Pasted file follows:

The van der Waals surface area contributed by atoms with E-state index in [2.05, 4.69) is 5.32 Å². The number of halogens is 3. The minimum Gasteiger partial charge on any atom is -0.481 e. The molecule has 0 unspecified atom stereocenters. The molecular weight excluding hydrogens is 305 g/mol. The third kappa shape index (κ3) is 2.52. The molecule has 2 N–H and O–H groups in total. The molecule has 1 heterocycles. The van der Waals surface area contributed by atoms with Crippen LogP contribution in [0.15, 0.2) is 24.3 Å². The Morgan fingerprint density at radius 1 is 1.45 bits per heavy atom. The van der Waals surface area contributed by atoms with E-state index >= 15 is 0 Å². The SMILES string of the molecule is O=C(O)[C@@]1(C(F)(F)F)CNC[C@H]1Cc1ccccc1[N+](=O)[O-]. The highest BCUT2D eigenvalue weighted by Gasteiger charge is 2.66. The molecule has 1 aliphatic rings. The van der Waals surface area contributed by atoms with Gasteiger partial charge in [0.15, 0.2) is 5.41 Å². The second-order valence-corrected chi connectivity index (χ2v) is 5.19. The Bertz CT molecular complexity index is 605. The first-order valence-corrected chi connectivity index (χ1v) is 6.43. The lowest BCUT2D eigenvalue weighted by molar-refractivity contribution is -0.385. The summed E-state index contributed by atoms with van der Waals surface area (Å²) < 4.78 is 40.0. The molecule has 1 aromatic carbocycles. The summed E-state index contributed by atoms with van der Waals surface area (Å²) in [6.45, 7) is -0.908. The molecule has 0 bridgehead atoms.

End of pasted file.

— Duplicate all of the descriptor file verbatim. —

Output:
The van der Waals surface area contributed by atoms with E-state index in [2.05, 4.69) is 5.32 Å². The number of halogens is 3. The minimum Gasteiger partial charge on any atom is -0.481 e. The molecule has 0 unspecified atom stereocenters. The molecular weight excluding hydrogens is 305 g/mol. The third kappa shape index (κ3) is 2.52. The molecule has 2 N–H and O–H groups in total. The molecule has 1 heterocycles. The van der Waals surface area contributed by atoms with Crippen LogP contribution in [0.15, 0.2) is 24.3 Å². The Morgan fingerprint density at radius 1 is 1.45 bits per heavy atom. The van der Waals surface area contributed by atoms with E-state index >= 15 is 0 Å². The SMILES string of the molecule is O=C(O)[C@@]1(C(F)(F)F)CNC[C@H]1Cc1ccccc1[N+](=O)[O-]. The highest BCUT2D eigenvalue weighted by Gasteiger charge is 2.66. The molecule has 1 aliphatic rings. The van der Waals surface area contributed by atoms with Gasteiger partial charge in [0.15, 0.2) is 5.41 Å². The second-order valence-corrected chi connectivity index (χ2v) is 5.19. The Bertz CT molecular complexity index is 605. The first-order valence-corrected chi connectivity index (χ1v) is 6.43. The lowest BCUT2D eigenvalue weighted by molar-refractivity contribution is -0.385. The summed E-state index contributed by atoms with van der Waals surface area (Å²) < 4.78 is 40.0. The molecule has 1 aromatic carbocycles. The summed E-state index contributed by atoms with van der Waals surface area (Å²) in [6.45, 7) is -0.908. The molecule has 0 bridgehead atoms.